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Background: Unrecognized myocardial infarction (MI) is a frequent and intriguing entity associated with a similar risk of death as recognized MI. Previous studies have not fully addressed whether the poor prognosis is explained by traditional cardiovascular risk factors. We investigated whether electrocardiographically detected unrecognized MI was independently associated with cardiovascular events and death and whether it improved prediction for future MI in a general population. Design: Prospective cohort study. Methods: We studied 5686 women and men without clinically recognized MI at baseline in 2007–2008. We assessed the risk of future MI, stroke and all-cause mortality in persons with unrecognized MI compared with persons with no MI during 31,051 person-years of follow-up. Results: In the unadjusted analyses, unrecognized MI was associated with increased risk of future recognized MI (hazard ratio 1.84, 95% confidence interval (CI) 1.15–2.96) and all-cause mortality (hazard ratio 1.78, 95% CI 1.21–2.61), but not stroke (hazard ratio 1.09, 95% CI 0.56–2.17). The associations did not remain significant after adjustment for traditional risk factors (hazard ratio 1.25, 95% CI 0.76–2.06 and hazard ratio 1.38, 95% CI 0.93–2.05) for MI and all-cause mortality respectively. Unrecognized MI did not improve risk prediction for future recognized MI using the Framingham Risk Score (p = 0.96) or the European Systematic COronary Risk Evaluation (p = 0.65). There was no significant sex interaction regarding any of the endpoints. Conclusion: Electrocardiographic unrecognized MI was not significantly associated with future risk of MI, stroke or all-cause mortality in the general population after adjustment for the traditional cardiovascular risk factors, and it did not improve prediction of future MI.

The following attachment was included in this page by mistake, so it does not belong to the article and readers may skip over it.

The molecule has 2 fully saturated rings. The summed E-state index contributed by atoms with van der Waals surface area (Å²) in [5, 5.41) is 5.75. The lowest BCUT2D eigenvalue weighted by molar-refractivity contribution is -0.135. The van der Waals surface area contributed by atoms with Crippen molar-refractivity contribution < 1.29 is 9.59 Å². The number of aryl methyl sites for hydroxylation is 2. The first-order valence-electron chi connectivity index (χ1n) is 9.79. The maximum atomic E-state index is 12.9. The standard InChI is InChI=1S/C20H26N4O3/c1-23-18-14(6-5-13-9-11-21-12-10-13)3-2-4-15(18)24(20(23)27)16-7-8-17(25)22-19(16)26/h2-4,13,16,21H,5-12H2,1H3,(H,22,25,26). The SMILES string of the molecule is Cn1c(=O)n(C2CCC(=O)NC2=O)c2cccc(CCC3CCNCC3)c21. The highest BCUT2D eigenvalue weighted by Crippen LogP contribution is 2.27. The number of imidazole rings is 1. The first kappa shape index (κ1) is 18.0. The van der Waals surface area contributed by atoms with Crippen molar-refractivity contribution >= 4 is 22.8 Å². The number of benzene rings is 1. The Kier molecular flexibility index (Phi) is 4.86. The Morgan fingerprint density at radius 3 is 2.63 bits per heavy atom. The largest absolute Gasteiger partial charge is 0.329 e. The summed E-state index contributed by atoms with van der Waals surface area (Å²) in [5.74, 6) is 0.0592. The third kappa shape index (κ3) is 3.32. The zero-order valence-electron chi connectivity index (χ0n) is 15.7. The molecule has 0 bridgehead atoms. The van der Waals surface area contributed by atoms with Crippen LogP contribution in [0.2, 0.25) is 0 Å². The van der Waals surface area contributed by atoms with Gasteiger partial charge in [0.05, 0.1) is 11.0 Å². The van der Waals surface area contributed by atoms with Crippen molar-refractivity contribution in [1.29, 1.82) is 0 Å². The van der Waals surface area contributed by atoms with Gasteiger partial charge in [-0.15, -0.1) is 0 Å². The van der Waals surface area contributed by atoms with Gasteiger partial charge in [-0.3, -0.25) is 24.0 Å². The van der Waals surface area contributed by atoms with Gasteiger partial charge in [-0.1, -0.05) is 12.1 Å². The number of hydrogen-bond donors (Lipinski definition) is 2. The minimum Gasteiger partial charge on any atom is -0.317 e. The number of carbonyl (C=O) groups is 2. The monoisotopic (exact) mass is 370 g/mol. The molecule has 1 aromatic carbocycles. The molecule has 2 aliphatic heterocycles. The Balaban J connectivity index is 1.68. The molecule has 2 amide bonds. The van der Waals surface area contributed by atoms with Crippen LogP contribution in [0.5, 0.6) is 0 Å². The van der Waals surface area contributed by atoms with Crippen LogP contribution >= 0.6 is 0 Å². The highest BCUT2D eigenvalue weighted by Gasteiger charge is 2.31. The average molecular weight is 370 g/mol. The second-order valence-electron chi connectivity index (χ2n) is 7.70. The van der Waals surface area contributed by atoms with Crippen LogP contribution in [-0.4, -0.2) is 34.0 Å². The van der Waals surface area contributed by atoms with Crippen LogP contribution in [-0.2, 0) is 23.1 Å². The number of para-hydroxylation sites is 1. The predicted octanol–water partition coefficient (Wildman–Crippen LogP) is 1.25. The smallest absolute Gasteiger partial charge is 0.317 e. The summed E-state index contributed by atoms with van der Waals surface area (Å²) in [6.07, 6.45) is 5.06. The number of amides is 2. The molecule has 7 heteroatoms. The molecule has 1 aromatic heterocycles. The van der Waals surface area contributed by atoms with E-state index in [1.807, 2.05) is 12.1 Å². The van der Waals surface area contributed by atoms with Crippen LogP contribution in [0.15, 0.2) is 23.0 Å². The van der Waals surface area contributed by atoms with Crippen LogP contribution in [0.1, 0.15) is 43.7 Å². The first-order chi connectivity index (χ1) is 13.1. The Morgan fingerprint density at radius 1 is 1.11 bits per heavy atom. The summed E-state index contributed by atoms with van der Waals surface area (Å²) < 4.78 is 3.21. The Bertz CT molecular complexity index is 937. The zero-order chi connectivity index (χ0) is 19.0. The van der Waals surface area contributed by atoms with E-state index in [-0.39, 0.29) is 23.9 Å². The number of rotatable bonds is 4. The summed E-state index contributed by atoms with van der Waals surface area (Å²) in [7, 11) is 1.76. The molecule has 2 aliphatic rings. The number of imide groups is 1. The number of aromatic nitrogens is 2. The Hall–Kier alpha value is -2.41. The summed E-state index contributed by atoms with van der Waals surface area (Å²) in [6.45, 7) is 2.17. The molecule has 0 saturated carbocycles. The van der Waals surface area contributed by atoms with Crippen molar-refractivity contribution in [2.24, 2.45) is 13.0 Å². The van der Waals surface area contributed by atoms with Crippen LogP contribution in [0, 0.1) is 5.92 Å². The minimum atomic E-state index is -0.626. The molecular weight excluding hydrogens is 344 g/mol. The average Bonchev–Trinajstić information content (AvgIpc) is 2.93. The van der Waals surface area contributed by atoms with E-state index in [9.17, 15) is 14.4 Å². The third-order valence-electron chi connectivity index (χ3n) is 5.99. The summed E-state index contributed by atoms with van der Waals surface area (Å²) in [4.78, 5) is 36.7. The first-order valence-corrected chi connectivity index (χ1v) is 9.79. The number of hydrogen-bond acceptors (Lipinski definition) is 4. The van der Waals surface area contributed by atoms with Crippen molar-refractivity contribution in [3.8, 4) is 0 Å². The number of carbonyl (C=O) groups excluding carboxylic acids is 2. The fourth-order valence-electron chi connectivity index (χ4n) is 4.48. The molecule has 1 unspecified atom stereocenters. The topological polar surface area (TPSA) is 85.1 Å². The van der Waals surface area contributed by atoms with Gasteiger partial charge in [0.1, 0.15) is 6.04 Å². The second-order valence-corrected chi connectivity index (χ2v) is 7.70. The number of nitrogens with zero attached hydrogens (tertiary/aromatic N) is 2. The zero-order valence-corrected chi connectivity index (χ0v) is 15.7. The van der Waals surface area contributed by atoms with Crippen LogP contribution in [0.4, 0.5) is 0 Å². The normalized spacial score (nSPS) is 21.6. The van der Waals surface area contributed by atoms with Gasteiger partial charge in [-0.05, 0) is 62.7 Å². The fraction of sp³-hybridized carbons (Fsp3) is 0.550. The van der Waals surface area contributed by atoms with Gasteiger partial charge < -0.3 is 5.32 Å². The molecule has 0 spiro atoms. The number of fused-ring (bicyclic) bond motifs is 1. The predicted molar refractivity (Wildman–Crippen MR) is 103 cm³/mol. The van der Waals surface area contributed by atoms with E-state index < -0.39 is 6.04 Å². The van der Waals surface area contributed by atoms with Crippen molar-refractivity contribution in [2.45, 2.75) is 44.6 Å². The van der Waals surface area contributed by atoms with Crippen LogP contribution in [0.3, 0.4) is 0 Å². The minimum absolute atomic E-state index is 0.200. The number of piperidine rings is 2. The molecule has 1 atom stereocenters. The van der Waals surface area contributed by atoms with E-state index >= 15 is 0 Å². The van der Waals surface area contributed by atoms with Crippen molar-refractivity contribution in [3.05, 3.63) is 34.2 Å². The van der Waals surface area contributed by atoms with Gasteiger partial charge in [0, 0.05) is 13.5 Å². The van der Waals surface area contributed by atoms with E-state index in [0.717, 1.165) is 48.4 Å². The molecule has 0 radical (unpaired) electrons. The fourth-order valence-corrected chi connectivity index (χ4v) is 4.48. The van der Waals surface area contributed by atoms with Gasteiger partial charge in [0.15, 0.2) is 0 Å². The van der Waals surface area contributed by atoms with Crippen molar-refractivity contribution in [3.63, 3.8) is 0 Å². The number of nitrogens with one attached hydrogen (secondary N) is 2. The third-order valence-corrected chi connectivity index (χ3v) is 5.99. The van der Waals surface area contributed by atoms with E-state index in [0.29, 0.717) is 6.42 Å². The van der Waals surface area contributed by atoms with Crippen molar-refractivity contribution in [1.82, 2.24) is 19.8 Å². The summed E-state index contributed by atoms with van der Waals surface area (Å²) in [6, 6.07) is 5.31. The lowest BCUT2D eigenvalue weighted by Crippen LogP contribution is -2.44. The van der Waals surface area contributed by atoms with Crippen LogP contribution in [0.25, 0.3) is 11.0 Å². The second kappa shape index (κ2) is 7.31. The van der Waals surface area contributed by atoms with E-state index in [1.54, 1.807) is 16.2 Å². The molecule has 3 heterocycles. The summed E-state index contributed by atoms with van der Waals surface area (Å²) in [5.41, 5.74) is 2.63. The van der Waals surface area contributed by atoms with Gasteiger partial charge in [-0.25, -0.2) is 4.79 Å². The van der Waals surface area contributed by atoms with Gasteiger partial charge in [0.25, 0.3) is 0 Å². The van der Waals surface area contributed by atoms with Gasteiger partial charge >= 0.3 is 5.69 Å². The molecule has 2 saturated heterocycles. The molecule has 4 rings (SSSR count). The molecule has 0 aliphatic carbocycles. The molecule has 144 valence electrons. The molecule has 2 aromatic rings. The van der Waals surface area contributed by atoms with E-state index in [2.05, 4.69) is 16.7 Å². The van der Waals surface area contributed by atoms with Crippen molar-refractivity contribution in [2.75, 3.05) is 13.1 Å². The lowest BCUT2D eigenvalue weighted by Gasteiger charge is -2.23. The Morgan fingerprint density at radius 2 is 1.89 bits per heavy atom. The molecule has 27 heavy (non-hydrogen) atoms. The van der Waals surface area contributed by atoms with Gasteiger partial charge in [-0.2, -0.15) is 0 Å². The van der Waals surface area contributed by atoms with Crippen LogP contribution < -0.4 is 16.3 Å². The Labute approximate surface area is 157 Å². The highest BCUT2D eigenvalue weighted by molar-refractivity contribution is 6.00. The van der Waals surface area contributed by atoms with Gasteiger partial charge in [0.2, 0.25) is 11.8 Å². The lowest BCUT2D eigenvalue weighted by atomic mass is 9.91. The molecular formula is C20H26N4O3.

Mary MacKillop Institute for Health Research

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Journal Article

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